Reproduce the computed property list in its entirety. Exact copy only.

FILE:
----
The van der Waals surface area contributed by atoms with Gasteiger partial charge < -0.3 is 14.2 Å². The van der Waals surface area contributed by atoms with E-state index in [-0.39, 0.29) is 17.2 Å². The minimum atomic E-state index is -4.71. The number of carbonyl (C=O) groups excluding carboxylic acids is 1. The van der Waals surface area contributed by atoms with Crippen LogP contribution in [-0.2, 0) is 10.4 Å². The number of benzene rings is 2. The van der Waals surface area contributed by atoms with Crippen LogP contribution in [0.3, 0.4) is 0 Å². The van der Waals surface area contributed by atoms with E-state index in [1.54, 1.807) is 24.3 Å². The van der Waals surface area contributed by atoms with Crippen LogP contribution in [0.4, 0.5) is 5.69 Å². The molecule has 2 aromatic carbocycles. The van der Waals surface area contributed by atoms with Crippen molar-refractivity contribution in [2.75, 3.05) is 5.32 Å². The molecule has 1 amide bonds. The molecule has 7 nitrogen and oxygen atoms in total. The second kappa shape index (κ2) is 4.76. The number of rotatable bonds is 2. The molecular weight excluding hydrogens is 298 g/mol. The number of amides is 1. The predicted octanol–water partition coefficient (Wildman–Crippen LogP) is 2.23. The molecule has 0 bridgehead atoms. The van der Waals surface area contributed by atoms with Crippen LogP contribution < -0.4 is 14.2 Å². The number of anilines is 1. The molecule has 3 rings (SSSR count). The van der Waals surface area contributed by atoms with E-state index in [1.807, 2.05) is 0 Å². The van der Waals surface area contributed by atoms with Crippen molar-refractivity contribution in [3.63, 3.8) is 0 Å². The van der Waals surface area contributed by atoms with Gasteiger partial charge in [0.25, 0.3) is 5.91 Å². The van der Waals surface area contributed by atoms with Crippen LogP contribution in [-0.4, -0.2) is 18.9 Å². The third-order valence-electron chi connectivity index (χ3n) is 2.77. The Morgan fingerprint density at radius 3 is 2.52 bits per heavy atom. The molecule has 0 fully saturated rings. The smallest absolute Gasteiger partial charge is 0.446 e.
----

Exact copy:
The van der Waals surface area contributed by atoms with Gasteiger partial charge < -0.3 is 14.2 Å². The van der Waals surface area contributed by atoms with E-state index in [-0.39, 0.29) is 17.2 Å². The minimum atomic E-state index is -4.71. The number of carbonyl (C=O) groups excluding carboxylic acids is 1. The van der Waals surface area contributed by atoms with Crippen LogP contribution in [-0.2, 0) is 10.4 Å². The number of benzene rings is 2. The van der Waals surface area contributed by atoms with Crippen LogP contribution in [0.3, 0.4) is 0 Å². The van der Waals surface area contributed by atoms with E-state index in [1.54, 1.807) is 24.3 Å². The van der Waals surface area contributed by atoms with Crippen LogP contribution in [0.4, 0.5) is 5.69 Å². The molecule has 2 aromatic carbocycles. The van der Waals surface area contributed by atoms with Crippen molar-refractivity contribution in [2.75, 3.05) is 5.32 Å². The molecule has 1 amide bonds. The molecule has 7 nitrogen and oxygen atoms in total. The second kappa shape index (κ2) is 4.76. The number of rotatable bonds is 2. The molecular weight excluding hydrogens is 298 g/mol. The number of amides is 1. The predicted octanol–water partition coefficient (Wildman–Crippen LogP) is 2.23. The molecule has 0 bridgehead atoms. The van der Waals surface area contributed by atoms with Crippen LogP contribution < -0.4 is 14.2 Å². The number of anilines is 1. The molecule has 3 rings (SSSR count). The van der Waals surface area contributed by atoms with E-state index in [1.807, 2.05) is 0 Å². The van der Waals surface area contributed by atoms with Crippen molar-refractivity contribution in [3.63, 3.8) is 0 Å². The van der Waals surface area contributed by atoms with Gasteiger partial charge in [0.25, 0.3) is 5.91 Å². The van der Waals surface area contributed by atoms with Crippen LogP contribution in [-0.4, -0.2) is 18.9 Å². The third-order valence-electron chi connectivity index (χ3n) is 2.77. The Morgan fingerprint density at radius 3 is 2.52 bits per heavy atom. The molecule has 0 fully saturated rings. The smallest absolute Gasteiger partial charge is 0.446 e.